Many a northern warrior has sailed down the wild coast in a dragon-prowed longship and been killed in a raid, and many a southerner has been cut down by a northerner sea-axe.
Tarkeshites by career may be of any class, although mages are a little more rare than others. Both receive enhancement, due on the part of northerners to the physical stresses inflicted upon them by the environment, and on the part of the southerners upon their dealings with magics from their neighbors.
East of Vilmir stretches the vast, mist-shrouded plateau known as the Weeping Waste. After climbing its steep, rocky slopes, a softly-turfed plateau, green and damp, a place of eternal rains, greets the traveler. The waving sea of green is broken by silvery lakes and fens, and here and there by thick stands of woodland. Animals abound in the Waste, including mammoths, bears, and the predatory burrowing mole-worms. A nameless range of mountains and badlands separates the Weeping Waste from the Sighing Desert.
The barbarians of the Weeping Waste dress in furred caps, checkered cloaks, and thick garments of wool or fringed leather. They adorn their bodies with ritual scars instead of jewelry. Their curious tongue, Mong, has no written form. They display great skill in horsemanship, tracking, and bow craft. The tribes of the Waste are nomadic, roaming the green, rain-washed steppes. They worship a variety of nature spirits, including the elements, and revere their ancestors. They are suspicious of foreigners, and the more superstitious among them claim that only the Waste is the real world, and that beyond the clouds of mist and rain lies hell, the realm of Chaos.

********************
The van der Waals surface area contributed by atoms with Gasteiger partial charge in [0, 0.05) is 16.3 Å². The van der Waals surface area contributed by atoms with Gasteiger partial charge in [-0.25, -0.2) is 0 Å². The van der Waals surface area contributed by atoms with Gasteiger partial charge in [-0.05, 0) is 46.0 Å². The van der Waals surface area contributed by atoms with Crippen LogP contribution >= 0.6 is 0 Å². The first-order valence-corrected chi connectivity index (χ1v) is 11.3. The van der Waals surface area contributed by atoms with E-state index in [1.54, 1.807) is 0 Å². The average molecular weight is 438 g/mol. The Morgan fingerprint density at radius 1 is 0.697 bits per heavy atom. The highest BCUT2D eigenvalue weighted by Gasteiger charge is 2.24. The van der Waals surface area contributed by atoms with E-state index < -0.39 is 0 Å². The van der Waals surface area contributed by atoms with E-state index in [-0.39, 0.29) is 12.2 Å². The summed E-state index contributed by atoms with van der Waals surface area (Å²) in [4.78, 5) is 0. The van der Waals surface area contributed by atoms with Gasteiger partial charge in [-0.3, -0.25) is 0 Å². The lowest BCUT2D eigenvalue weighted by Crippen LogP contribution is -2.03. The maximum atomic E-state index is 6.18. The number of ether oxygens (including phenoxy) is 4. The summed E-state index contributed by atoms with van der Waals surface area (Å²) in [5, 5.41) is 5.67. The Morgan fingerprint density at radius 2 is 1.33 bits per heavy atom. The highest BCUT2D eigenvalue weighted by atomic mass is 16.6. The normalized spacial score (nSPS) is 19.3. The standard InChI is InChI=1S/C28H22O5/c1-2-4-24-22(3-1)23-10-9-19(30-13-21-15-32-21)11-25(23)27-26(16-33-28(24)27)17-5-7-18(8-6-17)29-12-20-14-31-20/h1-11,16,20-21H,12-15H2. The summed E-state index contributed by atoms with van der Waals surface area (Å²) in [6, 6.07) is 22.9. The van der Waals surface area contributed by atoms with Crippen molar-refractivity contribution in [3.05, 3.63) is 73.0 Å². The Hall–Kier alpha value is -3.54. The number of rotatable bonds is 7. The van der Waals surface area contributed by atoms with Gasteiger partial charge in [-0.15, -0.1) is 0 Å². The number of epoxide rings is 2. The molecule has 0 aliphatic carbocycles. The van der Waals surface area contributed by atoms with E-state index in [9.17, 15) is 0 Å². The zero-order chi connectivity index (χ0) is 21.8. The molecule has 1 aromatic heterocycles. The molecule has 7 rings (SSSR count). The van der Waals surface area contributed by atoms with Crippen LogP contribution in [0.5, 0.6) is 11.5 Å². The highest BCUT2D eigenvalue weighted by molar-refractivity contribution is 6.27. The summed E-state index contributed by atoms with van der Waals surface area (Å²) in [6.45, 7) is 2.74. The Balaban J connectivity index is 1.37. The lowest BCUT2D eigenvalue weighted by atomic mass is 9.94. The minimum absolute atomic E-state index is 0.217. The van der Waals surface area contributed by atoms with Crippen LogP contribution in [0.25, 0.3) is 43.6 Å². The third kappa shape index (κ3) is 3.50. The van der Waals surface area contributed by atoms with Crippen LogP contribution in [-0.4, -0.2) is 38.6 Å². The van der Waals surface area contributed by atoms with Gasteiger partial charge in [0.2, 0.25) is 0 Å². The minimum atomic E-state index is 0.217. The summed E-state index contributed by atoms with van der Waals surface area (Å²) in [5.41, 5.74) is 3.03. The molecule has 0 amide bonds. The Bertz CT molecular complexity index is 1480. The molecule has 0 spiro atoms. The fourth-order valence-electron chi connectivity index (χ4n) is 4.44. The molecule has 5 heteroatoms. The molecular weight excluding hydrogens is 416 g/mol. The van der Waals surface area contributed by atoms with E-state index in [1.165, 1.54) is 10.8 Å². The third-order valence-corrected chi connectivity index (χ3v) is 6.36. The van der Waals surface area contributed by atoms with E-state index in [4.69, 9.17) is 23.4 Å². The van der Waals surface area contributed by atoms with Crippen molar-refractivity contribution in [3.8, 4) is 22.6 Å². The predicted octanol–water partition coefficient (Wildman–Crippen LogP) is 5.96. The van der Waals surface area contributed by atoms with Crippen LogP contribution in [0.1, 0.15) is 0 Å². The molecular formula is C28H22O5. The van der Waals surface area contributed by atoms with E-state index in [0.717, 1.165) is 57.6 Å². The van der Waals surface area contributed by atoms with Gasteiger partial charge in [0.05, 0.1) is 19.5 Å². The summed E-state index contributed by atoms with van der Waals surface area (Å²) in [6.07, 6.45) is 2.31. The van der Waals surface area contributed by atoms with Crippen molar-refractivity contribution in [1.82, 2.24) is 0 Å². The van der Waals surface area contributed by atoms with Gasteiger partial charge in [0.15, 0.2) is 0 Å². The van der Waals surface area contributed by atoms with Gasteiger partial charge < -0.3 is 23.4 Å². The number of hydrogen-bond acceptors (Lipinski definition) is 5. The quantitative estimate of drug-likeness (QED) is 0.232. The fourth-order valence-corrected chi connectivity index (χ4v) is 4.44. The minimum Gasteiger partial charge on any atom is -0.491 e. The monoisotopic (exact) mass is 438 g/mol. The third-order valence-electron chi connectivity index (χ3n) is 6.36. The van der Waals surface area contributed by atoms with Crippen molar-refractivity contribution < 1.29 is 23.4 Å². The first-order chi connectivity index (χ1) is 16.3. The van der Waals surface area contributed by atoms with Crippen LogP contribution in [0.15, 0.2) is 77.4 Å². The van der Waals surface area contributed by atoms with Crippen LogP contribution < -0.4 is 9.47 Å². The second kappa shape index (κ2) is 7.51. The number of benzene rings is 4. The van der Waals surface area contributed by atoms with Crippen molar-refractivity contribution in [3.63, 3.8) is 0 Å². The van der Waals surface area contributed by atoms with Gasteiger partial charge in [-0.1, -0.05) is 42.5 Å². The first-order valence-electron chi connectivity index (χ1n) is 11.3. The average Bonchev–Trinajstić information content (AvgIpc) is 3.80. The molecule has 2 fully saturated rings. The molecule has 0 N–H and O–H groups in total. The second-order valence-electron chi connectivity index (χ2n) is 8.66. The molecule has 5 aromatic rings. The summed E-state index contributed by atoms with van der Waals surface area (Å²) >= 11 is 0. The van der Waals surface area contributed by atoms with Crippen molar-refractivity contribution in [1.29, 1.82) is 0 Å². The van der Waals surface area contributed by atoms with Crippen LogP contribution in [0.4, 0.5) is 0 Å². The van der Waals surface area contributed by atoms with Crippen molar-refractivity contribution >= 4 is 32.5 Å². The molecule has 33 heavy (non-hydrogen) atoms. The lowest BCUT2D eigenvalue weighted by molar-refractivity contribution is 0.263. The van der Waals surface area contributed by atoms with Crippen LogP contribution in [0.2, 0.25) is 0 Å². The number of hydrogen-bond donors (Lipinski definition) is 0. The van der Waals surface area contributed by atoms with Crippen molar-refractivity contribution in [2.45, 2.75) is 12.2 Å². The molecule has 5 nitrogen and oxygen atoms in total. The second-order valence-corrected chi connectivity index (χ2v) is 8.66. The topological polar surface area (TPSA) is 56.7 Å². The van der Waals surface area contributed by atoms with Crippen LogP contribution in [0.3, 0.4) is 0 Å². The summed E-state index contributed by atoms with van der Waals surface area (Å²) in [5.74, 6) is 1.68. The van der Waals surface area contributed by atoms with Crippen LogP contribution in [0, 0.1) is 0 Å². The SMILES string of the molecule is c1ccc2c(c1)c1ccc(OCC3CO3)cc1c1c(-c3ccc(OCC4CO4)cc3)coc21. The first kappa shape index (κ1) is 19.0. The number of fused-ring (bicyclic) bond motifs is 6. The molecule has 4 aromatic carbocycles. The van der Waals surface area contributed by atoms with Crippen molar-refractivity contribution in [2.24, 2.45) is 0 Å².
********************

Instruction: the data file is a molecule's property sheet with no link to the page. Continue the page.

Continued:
Wastelanders have the opportunity to learn spear, and are good at finding food and water even in the most rugged of conditions. They are not easily-affected by cold. Wastelanders make good warriors and clerics.
Vilmir is the most technically advanced of the Young Kingdoms. The Vilmirian people do not encourage uniqueness and individuality. Cities and people alike are gray and drab. Great triangular walls enclose the overcrowded cities, echoing the temples of Law built of sandstone to a specified size and common height. The people of Vilmir are astoundingly average, save for the majority's fanatical devotion to Law. They dress in gray tunics, wear their hair short, and are themselves gray-faced and cheerless.
Vilmirians are superb mages and thieves, but have at best fair talent as warriors or priests.
Vilmirian's resist charm spells most effectively, due to their high intelligence. They are notoriously hard to spot, and so Vilmirian warriors and thieves receive the sneak and hiding automatically. They may see in the dark with infravision.